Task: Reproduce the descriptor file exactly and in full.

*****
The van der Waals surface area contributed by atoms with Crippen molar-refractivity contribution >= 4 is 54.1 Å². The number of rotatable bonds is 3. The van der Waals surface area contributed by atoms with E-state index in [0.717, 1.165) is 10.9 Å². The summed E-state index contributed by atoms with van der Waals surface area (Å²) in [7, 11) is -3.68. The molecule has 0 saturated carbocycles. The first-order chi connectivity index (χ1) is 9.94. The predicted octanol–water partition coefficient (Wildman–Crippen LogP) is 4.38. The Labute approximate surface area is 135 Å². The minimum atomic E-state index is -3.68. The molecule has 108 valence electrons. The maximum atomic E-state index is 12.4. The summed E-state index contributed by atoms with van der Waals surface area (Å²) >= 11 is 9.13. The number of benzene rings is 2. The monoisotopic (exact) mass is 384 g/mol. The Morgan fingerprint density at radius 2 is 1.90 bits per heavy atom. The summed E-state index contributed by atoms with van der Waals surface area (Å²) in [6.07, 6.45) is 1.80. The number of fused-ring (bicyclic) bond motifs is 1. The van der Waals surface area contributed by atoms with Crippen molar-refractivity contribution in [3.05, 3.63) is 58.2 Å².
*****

The van der Waals surface area contributed by atoms with Crippen molar-refractivity contribution >= 4 is 54.1 Å². The number of rotatable bonds is 3. The van der Waals surface area contributed by atoms with E-state index in [0.717, 1.165) is 10.9 Å². The summed E-state index contributed by atoms with van der Waals surface area (Å²) in [7, 11) is -3.68. The molecule has 0 saturated carbocycles. The first-order chi connectivity index (χ1) is 9.94. The predicted octanol–water partition coefficient (Wildman–Crippen LogP) is 4.38. The Labute approximate surface area is 135 Å². The minimum atomic E-state index is -3.68. The molecule has 108 valence electrons. The maximum atomic E-state index is 12.4. The summed E-state index contributed by atoms with van der Waals surface area (Å²) >= 11 is 9.13. The number of benzene rings is 2. The monoisotopic (exact) mass is 384 g/mol. The Morgan fingerprint density at radius 2 is 1.90 bits per heavy atom. The summed E-state index contributed by atoms with van der Waals surface area (Å²) in [6.07, 6.45) is 1.80. The number of fused-ring (bicyclic) bond motifs is 1. The van der Waals surface area contributed by atoms with Crippen molar-refractivity contribution in [3.05, 3.63) is 58.2 Å².